Students will be able to summarize information they find and represent it in different manners using diagrams, number lines and informative essays. ASSESSMENT/EVALUATION Students will individually write an informative paper describing what they knew about their food before the lesson, what information they focused on, what ingredients were the most processed and whether or not it surprised them. As a two-person group, students will come up with a plan on how to reduce the excessive processing in the food system associated with the food they chose. PREREQUISITE KNOWLEDGE Students should know proper procedures for handling technological equipment. This should have been introduced on the first day of school. Knowledge will be accessed by reviewing proper rules for handling laptops before laptops are even brought out. They will be required to work with laptops in a responsible manner. Students will need to have basic research skills. This should have already been targeted and worked on throughout the year. Knowledge will be accessed by highlighting what it is that students are looking for specifically and writing it on the board so students are always aware of what it is they are looking for. The food system diagram done as a class the previous day will also help guide the kind of research they will be focusing on themselves. They will be required to look up, find, and analyze a proper recipe. They will be required to research where certain ingredients come from and how they are processed. Students will need to know how to create a food system diagram. This should have been taught the previous day when the whole class created a single food system diagram on a popular food. Knowledge will be accessed by reminding students of activity they participated in the previous day and pulling up the diagram you created as a class for them to use as an example. They will be required to create a food system diagram for each ingredient in the food they choose. MATERIALS One laptop for every pair of students Paper and pencils (enough for each student) Food: cake, pizza, cookies, vegetable salad, potato salad (or pictures on Powerpoint, but real food is more effective) Optional: Markers Colored Pencils Construction Paper VOCABULARY/KEY WORDS Food system: a collaborative network that integrates sustainable food production, processing, distribution, consumption and waste management in order to enhance the environmental, economic and social health of a particular place. Process: to perform a series of mechanical or chemical operations on (something) in order to change or preserve it. Reduce: to make something smaller or less in amount, degree or size.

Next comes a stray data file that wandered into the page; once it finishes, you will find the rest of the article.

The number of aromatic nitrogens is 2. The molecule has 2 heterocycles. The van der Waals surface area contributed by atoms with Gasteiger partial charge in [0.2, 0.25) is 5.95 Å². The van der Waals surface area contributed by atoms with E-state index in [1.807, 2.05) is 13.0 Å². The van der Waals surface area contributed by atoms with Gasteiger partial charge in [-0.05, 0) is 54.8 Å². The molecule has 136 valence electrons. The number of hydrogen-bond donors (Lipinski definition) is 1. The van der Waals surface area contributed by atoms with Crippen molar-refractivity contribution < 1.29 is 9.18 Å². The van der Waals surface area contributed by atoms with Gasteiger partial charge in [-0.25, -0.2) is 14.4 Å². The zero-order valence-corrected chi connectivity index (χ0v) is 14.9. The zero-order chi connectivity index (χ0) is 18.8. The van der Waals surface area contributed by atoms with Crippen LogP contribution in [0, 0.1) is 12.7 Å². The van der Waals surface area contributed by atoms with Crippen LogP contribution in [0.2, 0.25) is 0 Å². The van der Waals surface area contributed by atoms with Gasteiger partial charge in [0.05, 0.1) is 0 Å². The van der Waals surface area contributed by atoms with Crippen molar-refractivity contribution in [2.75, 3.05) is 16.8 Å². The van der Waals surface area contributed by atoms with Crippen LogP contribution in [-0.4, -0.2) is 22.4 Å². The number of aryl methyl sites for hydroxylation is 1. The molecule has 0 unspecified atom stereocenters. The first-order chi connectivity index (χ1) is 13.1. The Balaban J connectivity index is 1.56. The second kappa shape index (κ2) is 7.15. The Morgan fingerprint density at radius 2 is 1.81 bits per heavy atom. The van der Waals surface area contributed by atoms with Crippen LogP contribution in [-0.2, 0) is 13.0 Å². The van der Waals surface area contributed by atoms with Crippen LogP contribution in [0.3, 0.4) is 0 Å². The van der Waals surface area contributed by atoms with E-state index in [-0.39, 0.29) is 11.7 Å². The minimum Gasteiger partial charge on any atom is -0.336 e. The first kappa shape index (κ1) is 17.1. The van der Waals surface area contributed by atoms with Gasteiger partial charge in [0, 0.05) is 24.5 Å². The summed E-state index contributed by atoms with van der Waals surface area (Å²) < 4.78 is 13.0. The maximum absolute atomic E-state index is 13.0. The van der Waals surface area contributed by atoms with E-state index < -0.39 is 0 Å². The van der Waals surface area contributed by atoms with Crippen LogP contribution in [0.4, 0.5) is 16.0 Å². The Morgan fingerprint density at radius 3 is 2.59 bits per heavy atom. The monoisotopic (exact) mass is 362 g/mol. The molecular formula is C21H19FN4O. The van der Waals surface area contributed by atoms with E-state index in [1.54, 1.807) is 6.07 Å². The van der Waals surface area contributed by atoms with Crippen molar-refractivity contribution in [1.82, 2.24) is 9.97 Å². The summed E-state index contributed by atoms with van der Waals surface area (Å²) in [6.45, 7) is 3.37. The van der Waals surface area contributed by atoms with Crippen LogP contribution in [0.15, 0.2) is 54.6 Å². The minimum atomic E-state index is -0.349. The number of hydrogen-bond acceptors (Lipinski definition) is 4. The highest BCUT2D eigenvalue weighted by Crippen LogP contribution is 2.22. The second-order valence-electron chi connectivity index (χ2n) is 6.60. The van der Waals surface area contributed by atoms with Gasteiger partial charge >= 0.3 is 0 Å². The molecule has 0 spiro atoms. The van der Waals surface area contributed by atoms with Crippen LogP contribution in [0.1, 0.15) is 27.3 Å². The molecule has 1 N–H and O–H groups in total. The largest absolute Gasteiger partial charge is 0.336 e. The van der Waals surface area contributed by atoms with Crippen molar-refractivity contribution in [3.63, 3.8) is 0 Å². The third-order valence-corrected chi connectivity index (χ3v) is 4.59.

TEACHING PROCEDURES